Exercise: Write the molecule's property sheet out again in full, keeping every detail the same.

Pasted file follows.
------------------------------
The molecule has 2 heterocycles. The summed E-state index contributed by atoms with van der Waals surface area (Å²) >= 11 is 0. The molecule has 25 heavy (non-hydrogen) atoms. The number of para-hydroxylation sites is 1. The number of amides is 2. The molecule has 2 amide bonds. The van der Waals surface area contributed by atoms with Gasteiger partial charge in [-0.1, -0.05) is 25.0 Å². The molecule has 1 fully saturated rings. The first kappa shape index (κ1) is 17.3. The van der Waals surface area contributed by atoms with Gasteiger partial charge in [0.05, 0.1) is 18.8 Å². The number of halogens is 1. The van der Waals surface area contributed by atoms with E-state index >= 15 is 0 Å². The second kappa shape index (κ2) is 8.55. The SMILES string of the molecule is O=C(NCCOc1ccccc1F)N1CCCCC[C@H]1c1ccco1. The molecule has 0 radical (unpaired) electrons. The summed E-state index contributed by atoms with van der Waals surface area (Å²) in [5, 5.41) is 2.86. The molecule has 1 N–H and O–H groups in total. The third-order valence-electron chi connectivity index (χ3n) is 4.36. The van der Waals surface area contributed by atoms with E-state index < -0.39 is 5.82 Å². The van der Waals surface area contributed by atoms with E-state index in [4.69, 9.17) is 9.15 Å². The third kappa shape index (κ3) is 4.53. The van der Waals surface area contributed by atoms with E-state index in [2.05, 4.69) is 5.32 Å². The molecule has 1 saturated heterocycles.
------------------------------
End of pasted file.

The molecule has 2 heterocycles. The summed E-state index contributed by atoms with van der Waals surface area (Å²) >= 11 is 0. The molecule has 25 heavy (non-hydrogen) atoms. The number of para-hydroxylation sites is 1. The number of amides is 2. The molecule has 2 amide bonds. The van der Waals surface area contributed by atoms with Gasteiger partial charge in [-0.1, -0.05) is 25.0 Å². The molecule has 1 fully saturated rings. The first kappa shape index (κ1) is 17.3. The van der Waals surface area contributed by atoms with Gasteiger partial charge in [0.05, 0.1) is 18.8 Å². The number of halogens is 1. The van der Waals surface area contributed by atoms with E-state index >= 15 is 0 Å². The second kappa shape index (κ2) is 8.55. The SMILES string of the molecule is O=C(NCCOc1ccccc1F)N1CCCCC[C@H]1c1ccco1. The molecule has 0 radical (unpaired) electrons. The summed E-state index contributed by atoms with van der Waals surface area (Å²) in [5, 5.41) is 2.86. The molecule has 1 N–H and O–H groups in total. The third-order valence-electron chi connectivity index (χ3n) is 4.36. The van der Waals surface area contributed by atoms with E-state index < -0.39 is 5.82 Å². The van der Waals surface area contributed by atoms with E-state index in [4.69, 9.17) is 9.15 Å². The third kappa shape index (κ3) is 4.53. The van der Waals surface area contributed by atoms with E-state index in [2.05, 4.69) is 5.32 Å². The molecule has 1 saturated heterocycles.